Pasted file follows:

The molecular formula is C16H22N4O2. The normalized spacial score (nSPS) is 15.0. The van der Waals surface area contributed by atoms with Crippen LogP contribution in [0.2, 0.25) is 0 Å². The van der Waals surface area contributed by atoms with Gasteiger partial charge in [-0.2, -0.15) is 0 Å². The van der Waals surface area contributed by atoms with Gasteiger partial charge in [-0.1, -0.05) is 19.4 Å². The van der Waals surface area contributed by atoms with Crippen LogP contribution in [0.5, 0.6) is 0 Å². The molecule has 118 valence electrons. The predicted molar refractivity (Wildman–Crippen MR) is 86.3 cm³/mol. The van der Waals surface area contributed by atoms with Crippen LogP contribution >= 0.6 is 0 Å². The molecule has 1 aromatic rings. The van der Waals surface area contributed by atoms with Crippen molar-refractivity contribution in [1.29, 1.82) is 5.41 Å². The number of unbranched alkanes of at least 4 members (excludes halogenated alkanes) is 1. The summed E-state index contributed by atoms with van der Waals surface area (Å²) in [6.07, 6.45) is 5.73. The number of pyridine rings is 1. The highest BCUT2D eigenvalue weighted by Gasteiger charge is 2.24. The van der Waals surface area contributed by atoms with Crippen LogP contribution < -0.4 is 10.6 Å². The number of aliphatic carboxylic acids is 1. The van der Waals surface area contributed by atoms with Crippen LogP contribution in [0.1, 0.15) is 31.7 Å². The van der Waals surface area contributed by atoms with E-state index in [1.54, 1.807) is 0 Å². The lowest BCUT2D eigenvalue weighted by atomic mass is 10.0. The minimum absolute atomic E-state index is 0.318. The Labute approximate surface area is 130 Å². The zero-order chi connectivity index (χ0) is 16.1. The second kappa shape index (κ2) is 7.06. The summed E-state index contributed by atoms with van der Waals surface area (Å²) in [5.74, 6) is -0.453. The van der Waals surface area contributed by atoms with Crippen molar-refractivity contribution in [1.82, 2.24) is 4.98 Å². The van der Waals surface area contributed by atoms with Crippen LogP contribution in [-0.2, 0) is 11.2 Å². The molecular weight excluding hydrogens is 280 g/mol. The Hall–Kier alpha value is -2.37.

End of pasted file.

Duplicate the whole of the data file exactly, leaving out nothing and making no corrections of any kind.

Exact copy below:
The molecular formula is C16H22N4O2. The normalized spacial score (nSPS) is 15.0. The van der Waals surface area contributed by atoms with Crippen LogP contribution in [0.2, 0.25) is 0 Å². The van der Waals surface area contributed by atoms with Gasteiger partial charge in [-0.2, -0.15) is 0 Å². The van der Waals surface area contributed by atoms with Gasteiger partial charge in [-0.1, -0.05) is 19.4 Å². The van der Waals surface area contributed by atoms with Crippen LogP contribution in [0.5, 0.6) is 0 Å². The molecule has 118 valence electrons. The predicted molar refractivity (Wildman–Crippen MR) is 86.3 cm³/mol. The van der Waals surface area contributed by atoms with Crippen LogP contribution >= 0.6 is 0 Å². The molecule has 1 aromatic rings. The van der Waals surface area contributed by atoms with Crippen molar-refractivity contribution in [1.29, 1.82) is 5.41 Å². The number of unbranched alkanes of at least 4 members (excludes halogenated alkanes) is 1. The summed E-state index contributed by atoms with van der Waals surface area (Å²) in [6.07, 6.45) is 5.73. The number of pyridine rings is 1. The highest BCUT2D eigenvalue weighted by Gasteiger charge is 2.24. The van der Waals surface area contributed by atoms with Crippen LogP contribution < -0.4 is 10.6 Å². The number of aliphatic carboxylic acids is 1. The van der Waals surface area contributed by atoms with Crippen LogP contribution in [0.1, 0.15) is 31.7 Å². The van der Waals surface area contributed by atoms with E-state index in [1.54, 1.807) is 0 Å². The lowest BCUT2D eigenvalue weighted by atomic mass is 10.0. The minimum absolute atomic E-state index is 0.318. The Labute approximate surface area is 130 Å². The zero-order chi connectivity index (χ0) is 16.1. The second kappa shape index (κ2) is 7.06. The summed E-state index contributed by atoms with van der Waals surface area (Å²) in [5.74, 6) is -0.453. The van der Waals surface area contributed by atoms with Crippen molar-refractivity contribution in [1.82, 2.24) is 4.98 Å². The van der Waals surface area contributed by atoms with Crippen LogP contribution in [-0.2, 0) is 11.2 Å². The molecular weight excluding hydrogens is 280 g/mol. The Hall–Kier alpha value is -2.37.